There's been a big debate over whether community life would work for these former residents. Wednesday, one spoke out. WCIA-3's Steve Staeger keeps us Connected to the Capitol.
Eddie Flemming says he's doing great. Governor Quinn even used him as an example of how this transition can work. Eddie says life is a lot different with a new set of walls.
"I didn't do much."
Eddie Flemming doesn't have much to say about his 13-years at the Jacksonville Developmental Center.
"You shared rooms with several people. You ate at designated times."
But, ask Eddie about his new home and he opens right up.
"It's a big house and I can help with supper and I can go upstair, play my music."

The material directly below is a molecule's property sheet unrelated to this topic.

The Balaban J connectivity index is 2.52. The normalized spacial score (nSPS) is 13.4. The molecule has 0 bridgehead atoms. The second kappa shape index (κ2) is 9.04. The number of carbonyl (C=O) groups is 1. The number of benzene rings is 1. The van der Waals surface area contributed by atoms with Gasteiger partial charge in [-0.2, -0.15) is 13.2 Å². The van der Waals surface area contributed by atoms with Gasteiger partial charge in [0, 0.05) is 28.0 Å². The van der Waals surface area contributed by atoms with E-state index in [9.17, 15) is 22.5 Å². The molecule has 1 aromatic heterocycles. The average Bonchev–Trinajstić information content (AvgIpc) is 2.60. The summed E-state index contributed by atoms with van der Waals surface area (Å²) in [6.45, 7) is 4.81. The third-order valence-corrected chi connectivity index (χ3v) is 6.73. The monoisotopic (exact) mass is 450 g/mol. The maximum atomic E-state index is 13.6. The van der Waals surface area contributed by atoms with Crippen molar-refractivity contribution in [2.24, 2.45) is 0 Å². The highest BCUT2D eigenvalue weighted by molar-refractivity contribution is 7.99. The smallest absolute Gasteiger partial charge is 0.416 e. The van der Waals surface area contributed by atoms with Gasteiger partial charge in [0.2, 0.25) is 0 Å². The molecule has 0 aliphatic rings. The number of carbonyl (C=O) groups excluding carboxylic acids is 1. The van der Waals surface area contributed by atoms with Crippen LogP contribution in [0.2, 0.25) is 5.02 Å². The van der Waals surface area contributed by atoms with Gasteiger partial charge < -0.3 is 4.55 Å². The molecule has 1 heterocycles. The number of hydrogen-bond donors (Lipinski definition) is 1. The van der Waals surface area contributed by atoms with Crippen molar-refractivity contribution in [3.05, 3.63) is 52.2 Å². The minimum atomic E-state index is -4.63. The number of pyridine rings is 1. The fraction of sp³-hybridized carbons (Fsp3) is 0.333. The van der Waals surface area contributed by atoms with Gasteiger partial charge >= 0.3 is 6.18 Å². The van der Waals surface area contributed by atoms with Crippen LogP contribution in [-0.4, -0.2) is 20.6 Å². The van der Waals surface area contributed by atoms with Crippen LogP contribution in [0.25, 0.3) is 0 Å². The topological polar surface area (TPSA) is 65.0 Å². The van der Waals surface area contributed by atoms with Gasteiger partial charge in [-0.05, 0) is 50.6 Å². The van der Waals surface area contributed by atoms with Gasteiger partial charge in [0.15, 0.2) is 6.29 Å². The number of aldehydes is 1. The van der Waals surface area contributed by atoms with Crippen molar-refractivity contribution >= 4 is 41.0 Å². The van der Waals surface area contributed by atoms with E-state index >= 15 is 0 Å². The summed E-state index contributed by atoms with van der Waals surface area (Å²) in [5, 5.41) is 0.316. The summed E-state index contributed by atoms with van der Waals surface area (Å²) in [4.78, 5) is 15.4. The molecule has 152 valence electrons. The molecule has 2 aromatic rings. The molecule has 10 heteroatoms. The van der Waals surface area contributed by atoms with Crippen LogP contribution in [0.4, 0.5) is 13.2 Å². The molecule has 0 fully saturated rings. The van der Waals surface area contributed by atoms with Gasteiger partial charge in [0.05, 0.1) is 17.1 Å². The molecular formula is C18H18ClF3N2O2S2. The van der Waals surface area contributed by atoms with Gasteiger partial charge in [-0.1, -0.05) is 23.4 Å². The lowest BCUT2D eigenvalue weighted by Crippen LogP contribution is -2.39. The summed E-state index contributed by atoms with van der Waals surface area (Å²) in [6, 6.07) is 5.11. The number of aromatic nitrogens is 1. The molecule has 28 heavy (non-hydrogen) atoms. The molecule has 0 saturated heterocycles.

Eddie shares a house with two others. He has his own room.
"He decides what he wants to eat. He can eat as long as it takes him to eat."
Best of all, he can play his guitar as much as he wants.
"We believe in being able to walk around the neighborhood and make new friends, isn't that right?"
"And then also, how about being able to play your guitar on your own porch."
Governor Quinn says Eddie is the prime example of how this system can work. He wants to shut down all state institutions and move patients into the community.
"We want to make sure that everybody has the freedom and the choice and the independence that they deserve on this earth."
Eddie's caregiver says that new sense of freedom is working.
"It's something that you and I take for granted everyday. We go take a drink of water or get a cup of coffee anytime. To them, having a cup of coffee anytime they wanted to, that was nice."
Even though Eddie is a great example, critics say there are other patients who won't fit into this community setting. They're pushing to keep institutions open, but Quinn is already closing another one in Centralia.